Traveling then to explore the adjacencies of the Orange River, Josh and Cruise are taken by locals to explore nearby ruins, which were similar looking to those Farini photographed back in the day. Seeing the similarity, Josh concludes that despite the possible initial exaggeration of his claims, the ruins were most-likely the ones Farini caught sight of back then.
The Ruby Slippers
Finding the answer to an ancient mystery is the dream of almost every researcher and aficionado. However, modernity offers incredible and puzzling enigmas as well, such as the case of the ruby slippers worn by Judy Garland in the 1939 movie “The Wizard of Oz”.
As it happens, many pairs of these shoes were sold throughout the decades following the movie’s release.
Countdown the top 10 most extreme adventures with Josh Gates tonight on "Expedition Unknown" at 840pm (SG).
Posted by Travel Channel Asia on Saturday, October 22, 2016
One specific pair was sold in 1970 by the designer Kent Warner to an acting coach named Michael Shaw, who in 2005 lent the pair to Minnesota’s Judy Garland Museum for a short time. Shockingly, in August that year, the ruby slippers were stolen from the museum, and haven’t been seen again.
On his way to find the answers to this crime, Josh Gates visited several memorabilia collectors, including Shaw and others who might give him some clues. Thanks to Minnesota’s police, Josh contacted a suspect for the crime, who revealed the shoes’ false location in the Mississippi River. Later on, Josh and detective Brian Mattson contacted someone who affirmed to own the slippers, leaving further investigation to the FBI. Finally, in September 2018, Michael Shaw received the best news of his life when Josh told him that the ruby slippers had been found.
Undoubtedly, one of the biggest events ever featured in “Expedition Unknown” happened in 2019, when the opening of several millenniums-old sarcophagi was exclusively featured in the show.
Although “Egypt Live” wasn’t necessarily a discovery made by Josh Gates and his team, offering a deep insight about the team of Egyptologists behind these uncoverings surely counts as a big win for “Expedition Unknown”. First, Josh and fellow TV host Chris Jacobs accompanied Dr. Zahi Hawass, as he showed them the interior of a female mummy from around 664 to 525 BC, in the 26th Dynasty.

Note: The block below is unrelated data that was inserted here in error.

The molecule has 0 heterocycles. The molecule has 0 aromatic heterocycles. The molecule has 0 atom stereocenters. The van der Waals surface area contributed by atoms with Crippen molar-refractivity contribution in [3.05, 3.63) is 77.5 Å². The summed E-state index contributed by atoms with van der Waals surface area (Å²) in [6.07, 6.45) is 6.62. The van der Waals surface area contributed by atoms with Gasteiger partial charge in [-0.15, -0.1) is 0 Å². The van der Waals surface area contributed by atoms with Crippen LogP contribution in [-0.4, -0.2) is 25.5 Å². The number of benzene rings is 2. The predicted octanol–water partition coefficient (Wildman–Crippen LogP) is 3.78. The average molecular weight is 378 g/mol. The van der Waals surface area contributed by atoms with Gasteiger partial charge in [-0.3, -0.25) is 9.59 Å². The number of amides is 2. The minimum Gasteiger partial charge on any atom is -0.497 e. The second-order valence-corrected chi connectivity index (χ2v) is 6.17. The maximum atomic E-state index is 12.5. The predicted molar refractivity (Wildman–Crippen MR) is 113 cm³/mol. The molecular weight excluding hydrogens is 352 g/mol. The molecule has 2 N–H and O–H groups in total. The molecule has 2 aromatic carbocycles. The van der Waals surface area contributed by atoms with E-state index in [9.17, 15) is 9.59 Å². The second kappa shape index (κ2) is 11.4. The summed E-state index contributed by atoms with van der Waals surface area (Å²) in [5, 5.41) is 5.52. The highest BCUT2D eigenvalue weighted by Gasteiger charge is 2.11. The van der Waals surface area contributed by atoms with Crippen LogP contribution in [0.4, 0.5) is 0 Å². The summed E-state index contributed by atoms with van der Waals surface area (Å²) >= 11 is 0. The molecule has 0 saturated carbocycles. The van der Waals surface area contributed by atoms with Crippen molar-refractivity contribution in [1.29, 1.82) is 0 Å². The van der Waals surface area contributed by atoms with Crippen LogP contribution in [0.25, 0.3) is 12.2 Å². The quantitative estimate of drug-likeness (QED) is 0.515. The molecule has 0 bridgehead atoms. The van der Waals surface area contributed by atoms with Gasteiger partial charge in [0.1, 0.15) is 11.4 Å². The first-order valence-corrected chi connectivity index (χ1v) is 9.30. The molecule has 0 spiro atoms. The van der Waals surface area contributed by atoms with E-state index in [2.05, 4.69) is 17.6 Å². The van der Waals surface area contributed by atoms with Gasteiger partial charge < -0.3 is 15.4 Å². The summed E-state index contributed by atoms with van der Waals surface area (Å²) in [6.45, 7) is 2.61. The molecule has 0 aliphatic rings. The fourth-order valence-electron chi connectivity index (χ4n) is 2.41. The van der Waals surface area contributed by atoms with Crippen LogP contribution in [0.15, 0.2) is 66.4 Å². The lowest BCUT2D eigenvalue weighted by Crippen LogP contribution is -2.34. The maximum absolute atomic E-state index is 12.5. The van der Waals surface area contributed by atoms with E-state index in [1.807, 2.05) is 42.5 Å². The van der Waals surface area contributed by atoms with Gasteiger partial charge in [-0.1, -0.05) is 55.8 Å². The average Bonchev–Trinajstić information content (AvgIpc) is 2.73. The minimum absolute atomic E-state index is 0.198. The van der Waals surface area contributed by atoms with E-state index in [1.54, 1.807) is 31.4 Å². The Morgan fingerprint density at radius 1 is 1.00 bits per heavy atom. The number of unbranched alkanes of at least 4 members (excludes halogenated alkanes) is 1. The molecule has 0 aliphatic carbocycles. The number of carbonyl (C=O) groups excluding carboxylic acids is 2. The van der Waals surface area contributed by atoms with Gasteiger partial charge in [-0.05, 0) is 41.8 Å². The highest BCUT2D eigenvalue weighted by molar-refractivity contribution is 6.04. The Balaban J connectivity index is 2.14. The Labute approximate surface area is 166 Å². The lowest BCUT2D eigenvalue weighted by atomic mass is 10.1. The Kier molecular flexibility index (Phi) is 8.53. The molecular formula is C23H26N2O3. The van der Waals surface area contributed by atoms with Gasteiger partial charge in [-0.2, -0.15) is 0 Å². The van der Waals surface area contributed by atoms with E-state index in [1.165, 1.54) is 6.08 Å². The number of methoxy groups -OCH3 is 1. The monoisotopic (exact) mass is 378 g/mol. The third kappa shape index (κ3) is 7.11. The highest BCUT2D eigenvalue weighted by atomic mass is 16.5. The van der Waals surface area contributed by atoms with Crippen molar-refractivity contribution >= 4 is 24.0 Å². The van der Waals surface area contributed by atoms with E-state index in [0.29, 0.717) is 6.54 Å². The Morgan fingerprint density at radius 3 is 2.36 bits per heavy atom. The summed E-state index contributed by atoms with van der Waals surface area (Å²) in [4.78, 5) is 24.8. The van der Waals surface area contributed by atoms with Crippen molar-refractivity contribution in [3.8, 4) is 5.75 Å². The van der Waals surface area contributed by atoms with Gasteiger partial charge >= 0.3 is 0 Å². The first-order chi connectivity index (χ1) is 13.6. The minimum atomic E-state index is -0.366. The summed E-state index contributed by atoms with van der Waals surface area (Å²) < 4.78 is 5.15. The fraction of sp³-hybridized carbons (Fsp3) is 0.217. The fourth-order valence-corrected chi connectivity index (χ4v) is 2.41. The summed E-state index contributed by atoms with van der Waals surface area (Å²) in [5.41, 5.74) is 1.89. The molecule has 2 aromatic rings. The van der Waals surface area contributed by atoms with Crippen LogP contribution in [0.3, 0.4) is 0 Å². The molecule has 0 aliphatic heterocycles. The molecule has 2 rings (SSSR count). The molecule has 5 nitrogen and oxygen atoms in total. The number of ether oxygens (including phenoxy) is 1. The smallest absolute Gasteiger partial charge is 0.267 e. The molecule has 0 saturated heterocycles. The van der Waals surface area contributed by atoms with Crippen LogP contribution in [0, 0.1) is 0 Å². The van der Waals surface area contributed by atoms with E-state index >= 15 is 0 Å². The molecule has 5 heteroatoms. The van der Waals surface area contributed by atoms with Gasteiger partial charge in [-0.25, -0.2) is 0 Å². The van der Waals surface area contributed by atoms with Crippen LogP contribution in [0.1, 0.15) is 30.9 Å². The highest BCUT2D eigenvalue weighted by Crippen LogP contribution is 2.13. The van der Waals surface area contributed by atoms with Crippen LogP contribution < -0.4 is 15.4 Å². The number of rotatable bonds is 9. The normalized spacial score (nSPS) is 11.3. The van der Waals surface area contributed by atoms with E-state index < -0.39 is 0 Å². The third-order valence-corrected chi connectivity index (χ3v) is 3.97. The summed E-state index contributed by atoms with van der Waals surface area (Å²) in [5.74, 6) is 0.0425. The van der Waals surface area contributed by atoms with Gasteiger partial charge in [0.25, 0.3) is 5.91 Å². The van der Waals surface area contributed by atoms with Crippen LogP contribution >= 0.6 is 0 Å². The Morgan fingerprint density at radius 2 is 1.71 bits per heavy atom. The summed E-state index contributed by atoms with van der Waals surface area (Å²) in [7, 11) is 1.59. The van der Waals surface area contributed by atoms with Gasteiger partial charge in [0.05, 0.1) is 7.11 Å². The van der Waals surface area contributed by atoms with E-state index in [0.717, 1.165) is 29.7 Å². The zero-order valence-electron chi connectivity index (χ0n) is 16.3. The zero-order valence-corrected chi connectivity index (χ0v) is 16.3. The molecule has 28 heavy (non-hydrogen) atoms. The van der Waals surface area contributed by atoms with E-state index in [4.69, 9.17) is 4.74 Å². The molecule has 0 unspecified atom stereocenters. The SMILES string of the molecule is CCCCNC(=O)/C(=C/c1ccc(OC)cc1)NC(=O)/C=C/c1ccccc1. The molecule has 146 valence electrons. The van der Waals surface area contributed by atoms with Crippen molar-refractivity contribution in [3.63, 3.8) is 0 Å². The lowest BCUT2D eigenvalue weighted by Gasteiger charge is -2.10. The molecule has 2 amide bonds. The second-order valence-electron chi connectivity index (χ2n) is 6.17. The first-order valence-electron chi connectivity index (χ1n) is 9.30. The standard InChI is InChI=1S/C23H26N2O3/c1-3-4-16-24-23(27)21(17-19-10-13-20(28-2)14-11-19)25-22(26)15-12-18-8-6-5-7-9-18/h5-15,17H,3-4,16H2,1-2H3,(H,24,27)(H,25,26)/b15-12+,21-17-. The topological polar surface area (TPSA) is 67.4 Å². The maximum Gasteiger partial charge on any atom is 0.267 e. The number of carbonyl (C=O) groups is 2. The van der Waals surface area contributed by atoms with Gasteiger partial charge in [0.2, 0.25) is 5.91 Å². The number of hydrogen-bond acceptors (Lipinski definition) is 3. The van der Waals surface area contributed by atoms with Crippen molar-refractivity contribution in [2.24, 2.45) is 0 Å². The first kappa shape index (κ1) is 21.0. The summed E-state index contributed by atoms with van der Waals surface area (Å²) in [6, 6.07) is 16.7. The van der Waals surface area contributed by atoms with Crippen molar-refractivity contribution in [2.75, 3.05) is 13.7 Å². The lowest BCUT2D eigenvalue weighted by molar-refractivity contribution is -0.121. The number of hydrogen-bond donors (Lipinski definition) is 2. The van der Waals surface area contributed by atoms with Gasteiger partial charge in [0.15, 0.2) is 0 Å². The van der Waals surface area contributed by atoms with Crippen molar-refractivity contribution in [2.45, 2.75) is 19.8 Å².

A second sarcophagus is opened by Dr. Hawass’, showing the poor mummification of a middle-aged man. The best part was yet to come though, as the third and more important sarcophagus is exclusively opened for “Expedition Unknown”s audience.
As commented by the scientists, this third mummy was perfectly preserved, despite it being 3,000 years old. While some rare artifacts in the sarcophagus made it all the more special, what truly set this mummy apart from the others was the fact that it was a High Priest, who was apparently given a burial very similar to a that of a Pharaoh.
Truly the experience was unforgettable for the audience, but especially for Josh, who described it all as ‘the thrill of a lifetime’.
The Secret Finally Uncovered
Any fan of puzzles and mystery knows about the existence of the 1982s book “The Secret”, written by Byron Preiss, in which he created several puzzles in order to find 12 treasures buried by himself all around the US. The first box was discovered in Chicago in 1983, while the second one was uncovered in 2004 in Ohio.
Guess which city Josh Gates is in? Find out on the new season premiere of "Expedition Unknown" tonight Saturday 840pm (SG).
Posted by Travel Channel Asia on Saturday, September 24, 2016
Given the interest in these treasures, in 2017 Josh Gates answered the call from Andy Abrams, the man who discovered the 2004 box, and thinks that he’s found a third one. They went to Florida to dig up the alleged treasure from the Fountain of Youth Archaeological Park, but with unsuccessful results, finding a tile instead of a box.
However, in 2019 a game designer named Josh Krupat asked for Josh’s assistance to dig up what he believed was the third box. As it happens, Krupat suspected for a while that one treasure was hidden under a baseball home plate in Langone Park, Boston, but didn’t take matters into his own hands until knowing the park was being remodeled, meaning the box was going to be lost forever. In the end, Josh and Krupat dig up the third box, but the other nine are still waiting to be found, somewhere.
However, what made this quest and all the others led by “Expedition Unknown” special, was not to find a treasure in the end, but is more about enjoying the thrill of mystery while it lasted.